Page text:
Money, 'Money, 'Money': Cultural Transactions between Philip Larkin and Martin Amis

Peter Marks

Abstract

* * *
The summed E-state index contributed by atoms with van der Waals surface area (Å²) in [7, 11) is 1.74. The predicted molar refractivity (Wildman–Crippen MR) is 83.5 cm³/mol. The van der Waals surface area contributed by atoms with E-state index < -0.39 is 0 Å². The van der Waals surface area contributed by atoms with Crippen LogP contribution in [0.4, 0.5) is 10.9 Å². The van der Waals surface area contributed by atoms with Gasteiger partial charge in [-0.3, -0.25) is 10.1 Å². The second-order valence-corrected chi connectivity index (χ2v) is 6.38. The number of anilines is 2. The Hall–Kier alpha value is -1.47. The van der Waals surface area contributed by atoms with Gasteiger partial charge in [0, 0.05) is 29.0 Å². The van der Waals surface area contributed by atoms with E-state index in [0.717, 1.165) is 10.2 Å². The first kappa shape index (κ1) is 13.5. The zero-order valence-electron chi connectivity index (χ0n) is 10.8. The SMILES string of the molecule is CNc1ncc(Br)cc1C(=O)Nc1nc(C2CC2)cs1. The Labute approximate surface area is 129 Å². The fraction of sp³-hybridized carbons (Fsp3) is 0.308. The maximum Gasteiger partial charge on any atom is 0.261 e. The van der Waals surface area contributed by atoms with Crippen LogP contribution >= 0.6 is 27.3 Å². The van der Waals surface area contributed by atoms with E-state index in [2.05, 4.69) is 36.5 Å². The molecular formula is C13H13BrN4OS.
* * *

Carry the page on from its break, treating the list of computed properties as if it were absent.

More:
This article uses Philip Larkin’s poem ‘Money’ and Martin Amis’s novel ‘Money’ to link and distinguish the authors and their work through the topic of money itself. Noting significant personal connections between the two writers, primarily through Kingsley Amis, it argues that Larkin’s treatment of money in his poem reflects a pinched, nostalgic and personalised take on a world whose power relationships and values are being overhauled or discarded, while Amis’s novel charts the cultural upheaval activated by the exuberance of an unashamedly amoral neo-liberalism. More generally, the article takes Larkin and Amis as emblematic of broader social changes in the second half of the twentieth century in Britain: from post-war austerity to post-modern profligacy, and from an insular Englishness to a perspective that explores and in many ways celebrates transatlantic relationships and gestures to the wider world beyond.

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